We also estimated the cost and coverage impacts of a Congressional tax credit proposal, which was modeled after Senate bill S.1019. This proposal would replace the current tax exclusion for ESI with a flat-tax credit of $2,000 per adult and $500 per child with a maximum of 2 children.
A key assumption in this analysis is that the tax credit, as well as the deduction explained in the previous section, would be “advanceable” through the withholding system so that people can get the subsidy as they pay their premiums rather than waiting until taxes are filed in the following year. This means that people would be permitted to adjust their income tax withholding to reflect these tax subsidies, much as people now do when they purchase a home.
Because the tax credit is “refundable,” (i.e., the credit can exceed the amount of taxes owed) we assume that workers can obtain advance payments through withholding. Thus, low-income people could have an amount added to their check each month as an advance for the tax credit amount. We assume that non-workers would be able to apply separately for advance payments of the tax credit.
Key findings on the impact of the Congressional tax credit proposal include:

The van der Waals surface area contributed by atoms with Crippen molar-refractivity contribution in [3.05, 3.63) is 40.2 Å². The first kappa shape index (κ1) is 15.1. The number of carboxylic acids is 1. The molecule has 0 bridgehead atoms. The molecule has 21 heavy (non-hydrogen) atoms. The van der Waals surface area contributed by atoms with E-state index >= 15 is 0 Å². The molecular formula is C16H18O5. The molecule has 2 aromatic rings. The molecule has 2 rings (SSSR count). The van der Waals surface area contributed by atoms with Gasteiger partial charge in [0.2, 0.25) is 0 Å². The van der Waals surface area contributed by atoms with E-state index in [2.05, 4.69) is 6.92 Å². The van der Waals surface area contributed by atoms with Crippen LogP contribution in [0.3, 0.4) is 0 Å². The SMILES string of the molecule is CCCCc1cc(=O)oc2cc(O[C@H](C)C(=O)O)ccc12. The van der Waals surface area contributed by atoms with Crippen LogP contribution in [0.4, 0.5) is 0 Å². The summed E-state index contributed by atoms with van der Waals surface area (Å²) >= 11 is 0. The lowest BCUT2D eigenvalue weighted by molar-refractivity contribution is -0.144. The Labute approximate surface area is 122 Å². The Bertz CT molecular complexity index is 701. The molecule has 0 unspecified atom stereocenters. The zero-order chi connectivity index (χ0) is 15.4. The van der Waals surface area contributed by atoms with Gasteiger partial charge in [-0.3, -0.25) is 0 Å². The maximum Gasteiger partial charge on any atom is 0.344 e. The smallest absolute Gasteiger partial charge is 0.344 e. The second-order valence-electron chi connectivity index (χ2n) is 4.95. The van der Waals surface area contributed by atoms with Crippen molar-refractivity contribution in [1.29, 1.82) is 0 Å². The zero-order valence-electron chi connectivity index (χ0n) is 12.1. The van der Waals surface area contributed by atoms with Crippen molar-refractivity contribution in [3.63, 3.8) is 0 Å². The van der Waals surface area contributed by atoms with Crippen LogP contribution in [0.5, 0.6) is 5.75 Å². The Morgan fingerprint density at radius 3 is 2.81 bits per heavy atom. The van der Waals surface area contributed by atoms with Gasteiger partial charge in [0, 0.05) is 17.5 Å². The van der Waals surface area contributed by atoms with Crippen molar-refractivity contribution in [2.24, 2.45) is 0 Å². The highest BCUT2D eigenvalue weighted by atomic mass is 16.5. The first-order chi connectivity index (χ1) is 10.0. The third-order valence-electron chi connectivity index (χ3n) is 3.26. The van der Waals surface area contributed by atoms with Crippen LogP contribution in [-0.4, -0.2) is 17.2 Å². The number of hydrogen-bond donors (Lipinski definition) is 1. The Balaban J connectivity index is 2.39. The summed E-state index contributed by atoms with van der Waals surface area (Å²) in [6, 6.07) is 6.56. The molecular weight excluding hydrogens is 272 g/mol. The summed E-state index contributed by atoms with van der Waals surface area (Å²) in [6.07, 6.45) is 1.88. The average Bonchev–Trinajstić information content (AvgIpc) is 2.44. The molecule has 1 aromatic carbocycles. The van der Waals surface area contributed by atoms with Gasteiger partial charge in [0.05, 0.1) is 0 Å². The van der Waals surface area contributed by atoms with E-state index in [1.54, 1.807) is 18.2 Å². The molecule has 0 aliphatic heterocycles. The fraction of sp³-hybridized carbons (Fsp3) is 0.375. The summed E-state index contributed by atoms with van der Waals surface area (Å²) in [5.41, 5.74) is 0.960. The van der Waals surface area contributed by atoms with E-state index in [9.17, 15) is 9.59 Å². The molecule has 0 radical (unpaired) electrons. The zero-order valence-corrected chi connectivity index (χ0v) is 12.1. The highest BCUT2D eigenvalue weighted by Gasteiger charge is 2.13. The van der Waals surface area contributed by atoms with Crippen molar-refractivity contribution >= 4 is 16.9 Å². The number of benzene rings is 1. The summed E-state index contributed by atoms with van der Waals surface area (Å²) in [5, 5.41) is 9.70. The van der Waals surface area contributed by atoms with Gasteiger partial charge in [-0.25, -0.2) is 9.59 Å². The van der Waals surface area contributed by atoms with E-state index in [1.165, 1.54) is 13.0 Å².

- The proposal would reduce the number of uninsured by about 21.1 million people (43 percent);
- Replacing the existing tax exclusion with the tax credit would increase the federal deficit by approximately $36.1 billion in 2009 assuming the program was fully phased-in;
- The initial increase in the deficit would decline to a net reduction in the deficit of $171.6 billion in 2018. This is because the tax credit is indexed with the growth in the Gross Domestic Product (GDP), which grows at about 2.2 percent per year, while the tax exclusion that it replaces would be expected to grow with health care cost inflation at about 7.0 percent per year; and
- The Federal impact of the program over the 2009 to 2018 period is estimated to be a net savings of $564.4 billion.
When comparing the impact of the President’s proposal to the Congressional proposal, there is a greater reduction of the uninsured and lower costs under the Congressional option. More discussion of the impacts of the two proposals will be given following the methodology section below.